August 16, 2018

What We Don’t Know About Brett Kavanaugh

Senate Republicans are derelict in their constitutional duty

by Chris Thomas

Photo by Beatriz PĂ©rez Moya

In the history of the United States’ Supreme Court only one Justice has resigned under threat of impeachment (Abe Fortas in 1969 if you’re curious). Supreme Court appointments are for a lifetime; early retirements are rare and removal is extraordinary.

This is why the Constitution stipulates that appointment to the Court requires the consent of the Senate. It’s why the Senate’s cantankerous debates over the filibuster explicitly excluded Supreme Court confirmations all the way through 2013. It was only in 2017 that the Senate voted to forbid the filibuster in Supreme Court confirmation votes. Confirmation to the Supreme Court is serious business and, for a long time, if even the minority in the Senate had doubts or concerns, the Senate considered those worth considering before taking such a momentous step.

No longer, it seems.

Senate Republicans have refused to request reams of documents which relate to Kavanaugh’s service in the George W. Bush White House. These documents are important.

Kavanaugh’s service in the White House relates directly to his views on the powers, privileges, and immunities of the President. Does Kavanaugh believe the President can pardon himself? Does he believe the President can be served with a subpoena? Can he be charged with a crime?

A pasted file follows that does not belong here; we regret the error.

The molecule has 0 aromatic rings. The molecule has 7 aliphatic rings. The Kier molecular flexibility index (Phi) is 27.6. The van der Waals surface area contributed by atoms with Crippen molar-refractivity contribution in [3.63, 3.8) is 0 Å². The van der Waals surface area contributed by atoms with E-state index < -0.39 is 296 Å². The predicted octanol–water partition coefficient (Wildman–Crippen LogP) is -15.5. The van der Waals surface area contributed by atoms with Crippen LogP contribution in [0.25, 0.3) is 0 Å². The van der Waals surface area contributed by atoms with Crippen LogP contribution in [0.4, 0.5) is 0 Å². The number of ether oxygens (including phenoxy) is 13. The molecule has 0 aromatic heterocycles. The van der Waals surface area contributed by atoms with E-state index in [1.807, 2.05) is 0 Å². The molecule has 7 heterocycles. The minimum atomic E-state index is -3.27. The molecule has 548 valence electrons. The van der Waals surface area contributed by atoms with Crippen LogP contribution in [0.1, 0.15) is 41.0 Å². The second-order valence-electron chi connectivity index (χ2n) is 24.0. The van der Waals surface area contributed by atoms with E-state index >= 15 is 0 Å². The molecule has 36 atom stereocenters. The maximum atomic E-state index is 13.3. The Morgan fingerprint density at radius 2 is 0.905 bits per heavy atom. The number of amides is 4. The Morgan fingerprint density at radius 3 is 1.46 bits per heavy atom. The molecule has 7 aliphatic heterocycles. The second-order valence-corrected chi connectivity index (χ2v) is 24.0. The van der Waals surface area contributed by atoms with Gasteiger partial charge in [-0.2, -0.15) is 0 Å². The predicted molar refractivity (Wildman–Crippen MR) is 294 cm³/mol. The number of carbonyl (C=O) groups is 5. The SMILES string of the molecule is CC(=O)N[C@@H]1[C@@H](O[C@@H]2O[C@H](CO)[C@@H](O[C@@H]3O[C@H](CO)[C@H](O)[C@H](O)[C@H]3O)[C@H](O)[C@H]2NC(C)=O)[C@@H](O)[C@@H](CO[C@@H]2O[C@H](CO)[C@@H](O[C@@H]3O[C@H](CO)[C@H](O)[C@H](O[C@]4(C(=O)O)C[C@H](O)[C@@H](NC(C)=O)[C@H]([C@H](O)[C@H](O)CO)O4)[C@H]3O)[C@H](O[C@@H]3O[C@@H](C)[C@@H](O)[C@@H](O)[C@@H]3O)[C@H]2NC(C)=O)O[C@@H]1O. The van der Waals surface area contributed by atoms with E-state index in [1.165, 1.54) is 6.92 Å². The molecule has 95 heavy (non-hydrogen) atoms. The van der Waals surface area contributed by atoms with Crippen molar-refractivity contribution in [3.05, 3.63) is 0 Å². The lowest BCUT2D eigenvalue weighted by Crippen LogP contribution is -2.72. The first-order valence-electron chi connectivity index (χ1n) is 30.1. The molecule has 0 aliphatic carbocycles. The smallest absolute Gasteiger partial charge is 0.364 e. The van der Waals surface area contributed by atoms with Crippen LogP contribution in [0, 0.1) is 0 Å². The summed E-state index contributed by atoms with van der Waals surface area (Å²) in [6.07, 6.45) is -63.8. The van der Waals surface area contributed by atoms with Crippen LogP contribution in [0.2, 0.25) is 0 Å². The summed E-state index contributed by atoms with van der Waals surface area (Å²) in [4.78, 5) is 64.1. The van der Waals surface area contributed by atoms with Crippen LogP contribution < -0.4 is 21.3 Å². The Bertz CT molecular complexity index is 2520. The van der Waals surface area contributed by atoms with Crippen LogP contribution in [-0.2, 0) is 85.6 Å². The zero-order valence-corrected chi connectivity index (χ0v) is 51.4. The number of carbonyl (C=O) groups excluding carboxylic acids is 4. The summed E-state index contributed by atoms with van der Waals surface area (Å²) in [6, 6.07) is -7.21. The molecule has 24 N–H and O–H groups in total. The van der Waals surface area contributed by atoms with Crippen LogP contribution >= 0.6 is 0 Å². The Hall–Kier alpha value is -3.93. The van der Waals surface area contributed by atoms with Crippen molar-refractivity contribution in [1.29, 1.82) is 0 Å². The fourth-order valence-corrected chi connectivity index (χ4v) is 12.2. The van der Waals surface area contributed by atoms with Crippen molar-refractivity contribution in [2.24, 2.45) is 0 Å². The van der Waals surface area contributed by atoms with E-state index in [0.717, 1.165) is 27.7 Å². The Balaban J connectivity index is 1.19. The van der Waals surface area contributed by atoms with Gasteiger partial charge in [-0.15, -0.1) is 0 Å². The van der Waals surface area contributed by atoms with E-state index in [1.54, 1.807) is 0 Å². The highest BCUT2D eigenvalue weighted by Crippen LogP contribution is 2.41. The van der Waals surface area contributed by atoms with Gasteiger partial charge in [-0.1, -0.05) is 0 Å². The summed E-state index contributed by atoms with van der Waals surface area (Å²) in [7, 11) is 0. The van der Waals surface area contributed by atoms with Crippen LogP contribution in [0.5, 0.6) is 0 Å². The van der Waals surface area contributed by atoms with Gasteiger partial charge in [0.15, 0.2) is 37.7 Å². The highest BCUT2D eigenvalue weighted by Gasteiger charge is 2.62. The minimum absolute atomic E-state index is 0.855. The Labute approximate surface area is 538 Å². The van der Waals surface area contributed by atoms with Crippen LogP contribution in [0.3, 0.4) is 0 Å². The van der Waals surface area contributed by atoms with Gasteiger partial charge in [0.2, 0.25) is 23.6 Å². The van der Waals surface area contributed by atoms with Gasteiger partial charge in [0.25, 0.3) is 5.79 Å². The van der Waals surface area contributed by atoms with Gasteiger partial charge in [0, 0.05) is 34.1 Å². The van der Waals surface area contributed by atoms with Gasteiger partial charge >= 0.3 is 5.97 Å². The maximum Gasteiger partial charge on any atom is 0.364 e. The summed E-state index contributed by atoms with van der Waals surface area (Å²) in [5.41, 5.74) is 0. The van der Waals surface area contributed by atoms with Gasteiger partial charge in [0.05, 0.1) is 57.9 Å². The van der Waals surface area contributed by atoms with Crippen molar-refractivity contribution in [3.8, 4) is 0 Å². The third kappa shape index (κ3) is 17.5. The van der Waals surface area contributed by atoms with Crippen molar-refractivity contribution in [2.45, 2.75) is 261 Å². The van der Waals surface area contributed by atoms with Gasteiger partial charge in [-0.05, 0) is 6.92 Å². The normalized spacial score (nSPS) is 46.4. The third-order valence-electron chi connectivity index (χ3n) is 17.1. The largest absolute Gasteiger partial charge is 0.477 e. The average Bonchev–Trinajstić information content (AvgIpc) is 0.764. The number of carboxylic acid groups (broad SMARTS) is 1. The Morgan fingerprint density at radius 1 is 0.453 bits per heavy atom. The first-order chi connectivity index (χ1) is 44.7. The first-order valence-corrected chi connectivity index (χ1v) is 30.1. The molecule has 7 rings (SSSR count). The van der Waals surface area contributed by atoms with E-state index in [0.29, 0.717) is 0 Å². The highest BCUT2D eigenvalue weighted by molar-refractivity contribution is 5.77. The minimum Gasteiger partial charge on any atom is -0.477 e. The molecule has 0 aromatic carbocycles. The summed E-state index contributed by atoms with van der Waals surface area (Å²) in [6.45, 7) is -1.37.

If the Mueller investigation comes to head and the judicial system is forced to cast a deciding vote between Congress and the Executive, Kavanaugh’s opinions on these issues will be of the most profound Constitutional significance.

And the Republican Senate is decidedly, pointedly uninterested in learning about them. They’d much rather rush the confirmation through.

Who can blame them? The National Archives has already said that they can’t possibly have the records ready to deliver until October. That could push the confirmation back, perhaps until after the November elections. Should Democrats take the Senate — a long shot, but not impossible — Republicans would then be under enormous pressure to allow the new Senate to vote on the nomination.

But, then again, the Supreme Court is for life. Retirement is rare, resignation under threat of impeachment rarer, and actual removal from office unprecedented. The responsible thing, the ethical thing, the Constitutional thing for the Republicans to do would be to put Country before Party, request the documents, and let the process take all the time it needs.

Which is how we know the vote will be in September.

Tell Congress What You Think

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